1. First, I wanted the project to somehow be good for the environment. I believe that that should be one of our most important goals as a society nowadays, given the rapid decline of the worlds condition.
  2. Second, I want the project to incorporate modularity. My thesis incorporated modularity, and I believe it is an excellent way to approach a variety of projects as allows for variability and ins more flexible towards unforeseeable changes. This would also allow the project to be expanded in the future without much problem, therefore, I would be creating and object per se but rather a fabric or matt which could be used to create a variety of objects serving a large amount of functions.

I wanted to have a lot of information before deciding upon any project. Therefore, I searched projects that had been done before on fab academy, researched new inventions that had been made, and problems that could be solved by the invention of objects. With this information, I arrived upon some options for my project. For each option, I explain the why, and the pros and cons of each idea. All this was to better weigh out each idea and decide upon a project that could be possible and I would be interested in.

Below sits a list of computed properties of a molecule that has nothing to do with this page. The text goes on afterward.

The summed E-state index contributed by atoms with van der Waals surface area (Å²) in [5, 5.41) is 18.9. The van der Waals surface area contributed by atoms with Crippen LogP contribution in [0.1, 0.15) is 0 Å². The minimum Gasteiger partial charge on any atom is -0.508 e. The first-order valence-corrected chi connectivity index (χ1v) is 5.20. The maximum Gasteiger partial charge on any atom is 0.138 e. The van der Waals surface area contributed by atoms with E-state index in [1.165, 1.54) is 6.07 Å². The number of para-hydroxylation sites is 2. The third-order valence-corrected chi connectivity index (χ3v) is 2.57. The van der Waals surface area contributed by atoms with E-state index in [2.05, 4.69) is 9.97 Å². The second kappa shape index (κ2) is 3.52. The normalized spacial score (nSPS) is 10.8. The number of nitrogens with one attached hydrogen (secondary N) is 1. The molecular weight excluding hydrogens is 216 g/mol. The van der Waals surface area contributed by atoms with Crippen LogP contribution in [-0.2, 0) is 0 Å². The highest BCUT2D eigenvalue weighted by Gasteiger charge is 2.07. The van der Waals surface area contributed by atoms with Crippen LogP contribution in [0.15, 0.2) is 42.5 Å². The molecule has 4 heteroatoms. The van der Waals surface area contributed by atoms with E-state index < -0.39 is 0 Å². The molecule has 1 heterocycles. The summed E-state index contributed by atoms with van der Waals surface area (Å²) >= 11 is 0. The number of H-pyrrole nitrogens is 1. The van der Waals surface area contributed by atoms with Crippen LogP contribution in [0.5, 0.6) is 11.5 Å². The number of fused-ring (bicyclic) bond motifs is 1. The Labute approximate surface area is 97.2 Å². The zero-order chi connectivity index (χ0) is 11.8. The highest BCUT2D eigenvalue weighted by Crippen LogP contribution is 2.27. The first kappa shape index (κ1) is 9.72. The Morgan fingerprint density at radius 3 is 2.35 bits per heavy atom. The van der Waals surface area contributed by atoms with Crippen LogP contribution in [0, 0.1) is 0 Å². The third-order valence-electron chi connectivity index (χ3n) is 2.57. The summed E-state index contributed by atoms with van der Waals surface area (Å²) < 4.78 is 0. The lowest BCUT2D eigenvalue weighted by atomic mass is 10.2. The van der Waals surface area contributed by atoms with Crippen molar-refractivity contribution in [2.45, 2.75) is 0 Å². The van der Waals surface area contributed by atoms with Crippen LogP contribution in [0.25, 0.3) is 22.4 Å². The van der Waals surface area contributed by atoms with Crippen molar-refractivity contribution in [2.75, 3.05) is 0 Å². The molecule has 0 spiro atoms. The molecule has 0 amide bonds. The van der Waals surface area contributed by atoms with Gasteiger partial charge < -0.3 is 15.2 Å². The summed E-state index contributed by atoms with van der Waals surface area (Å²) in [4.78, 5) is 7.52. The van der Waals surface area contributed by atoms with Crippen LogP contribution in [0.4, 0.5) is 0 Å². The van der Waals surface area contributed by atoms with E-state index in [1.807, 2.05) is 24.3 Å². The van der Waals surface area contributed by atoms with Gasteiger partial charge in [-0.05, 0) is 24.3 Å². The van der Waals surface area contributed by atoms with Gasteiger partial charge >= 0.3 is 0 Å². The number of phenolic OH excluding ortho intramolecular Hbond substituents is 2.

Top

Ideas

The first option I considered was either a self-heating mug, of a spoon like device that would maintain a beverage hot.
Why? Because my coffee was cooling too quickly, and it seemed like an object I needed.
Pros- It would seem to be a very possible and not that complicated project with the skills we would learn. Would include sensors and integration and may become a commercial object.
Cons- Does not align with the objectives I had in mind

Then there was the idea of a wand-like printing machine for students. It would be a device that I could pass on top of a page and it would print whatever I set it to
Why? So that students wouldn’t have to go to a printing machine or printing place, they could just pass this object on top of a notebook or a piece of paper regardless the size and it would print out things almost immediately. It would be portable, and they could carry it with them
Pros- seems like and interesting project and would be very useful